Check out his swing from the 2000 U.S. Open, which was the most dominant performance the golf world has ever seen. 

Tiger is much more balanced in this swing and it is far more compact. Tiger's body and hip release is so unbelievably quick that it was always hard for his arms and hands to keep up. 

That led to any inaccuracy issues he had. To help this, he began not winding his hands and arms as far. 

This helped his accuracy tremendously, but it wouldn't be the last time he changed his swing. 

The Haney Years

In 2004, he made the switch in swing coaches to Hank Haney. Under Haney, Tiger began to flatten his swing.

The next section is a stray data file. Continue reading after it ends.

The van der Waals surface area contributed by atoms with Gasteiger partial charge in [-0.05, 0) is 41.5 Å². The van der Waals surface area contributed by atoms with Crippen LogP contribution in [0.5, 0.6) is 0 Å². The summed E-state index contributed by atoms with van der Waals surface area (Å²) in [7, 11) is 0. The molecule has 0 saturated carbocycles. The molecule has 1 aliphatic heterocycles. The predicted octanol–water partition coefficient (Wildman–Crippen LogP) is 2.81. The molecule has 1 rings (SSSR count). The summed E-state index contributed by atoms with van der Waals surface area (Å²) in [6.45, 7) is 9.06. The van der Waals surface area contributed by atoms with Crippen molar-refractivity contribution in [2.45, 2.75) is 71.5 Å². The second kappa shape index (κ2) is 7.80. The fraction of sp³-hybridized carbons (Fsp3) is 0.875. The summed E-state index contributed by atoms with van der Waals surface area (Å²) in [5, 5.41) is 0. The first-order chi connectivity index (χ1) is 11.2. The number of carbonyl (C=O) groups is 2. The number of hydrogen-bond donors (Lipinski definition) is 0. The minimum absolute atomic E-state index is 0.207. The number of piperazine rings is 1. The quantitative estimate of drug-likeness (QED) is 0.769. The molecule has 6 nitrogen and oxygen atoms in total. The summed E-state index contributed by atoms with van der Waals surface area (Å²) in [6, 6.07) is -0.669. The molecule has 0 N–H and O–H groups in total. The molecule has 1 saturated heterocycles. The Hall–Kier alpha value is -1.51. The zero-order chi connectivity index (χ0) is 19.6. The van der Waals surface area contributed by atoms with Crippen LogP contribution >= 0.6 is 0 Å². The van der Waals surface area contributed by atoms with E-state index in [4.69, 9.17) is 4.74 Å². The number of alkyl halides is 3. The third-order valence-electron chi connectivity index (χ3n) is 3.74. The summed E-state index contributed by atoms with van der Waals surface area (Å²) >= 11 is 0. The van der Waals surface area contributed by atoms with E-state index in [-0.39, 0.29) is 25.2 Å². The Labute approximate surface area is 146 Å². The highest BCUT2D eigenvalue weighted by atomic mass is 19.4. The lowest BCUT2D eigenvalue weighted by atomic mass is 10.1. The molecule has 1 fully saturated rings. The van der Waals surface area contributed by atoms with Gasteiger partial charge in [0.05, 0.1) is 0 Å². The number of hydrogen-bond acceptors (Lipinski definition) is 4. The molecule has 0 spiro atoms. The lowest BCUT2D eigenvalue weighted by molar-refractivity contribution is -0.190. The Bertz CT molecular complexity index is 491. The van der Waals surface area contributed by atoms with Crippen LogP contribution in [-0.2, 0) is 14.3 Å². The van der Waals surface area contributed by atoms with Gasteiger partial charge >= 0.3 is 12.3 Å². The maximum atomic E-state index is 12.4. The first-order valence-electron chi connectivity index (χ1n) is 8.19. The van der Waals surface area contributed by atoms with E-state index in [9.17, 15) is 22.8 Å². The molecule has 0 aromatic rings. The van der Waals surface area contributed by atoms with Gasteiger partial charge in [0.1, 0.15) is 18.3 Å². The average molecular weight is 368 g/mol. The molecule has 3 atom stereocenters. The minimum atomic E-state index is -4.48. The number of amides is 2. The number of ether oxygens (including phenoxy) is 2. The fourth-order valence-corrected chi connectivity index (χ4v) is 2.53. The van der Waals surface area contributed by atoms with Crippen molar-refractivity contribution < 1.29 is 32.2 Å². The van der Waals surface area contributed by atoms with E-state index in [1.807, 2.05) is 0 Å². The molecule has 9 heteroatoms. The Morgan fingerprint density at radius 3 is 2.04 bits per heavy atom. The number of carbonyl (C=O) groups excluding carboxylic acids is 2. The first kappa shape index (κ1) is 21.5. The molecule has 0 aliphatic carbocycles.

Previously, Tiger had had a very upright swing. Under Haney, it began to maintain more of the plane as it was when he addressed the ball. 

He also began to limit the movement of his lower body while keeping his hands higher and using less wrist cock. 

Tiger didn't come close to nearing the accuracy he had with Harmon. His best season in terms of driving accuracy under Haney was 64.29 percent in 2009, and that number is not as high as his worst with Harmon. 

Haney is not going to admit that it was the swing that was the problem. Haney, from Golf Digest

I think it's fair to say that Butch had a better body to work with than I did. With me, he started looking more like a linebacker than a golfer.

Haney also had a player that was dealing with declining health. Tiger began to have problems with his knee, and this led to yet another overhaul of his swing. 

Here is Haney, again from Golf Digest.

He was convinced that his golf swing was doing the damage to his knee. Everything had to revolve around saving his knee.

That led to more changes. Take a look at Tiger's swing in 2009.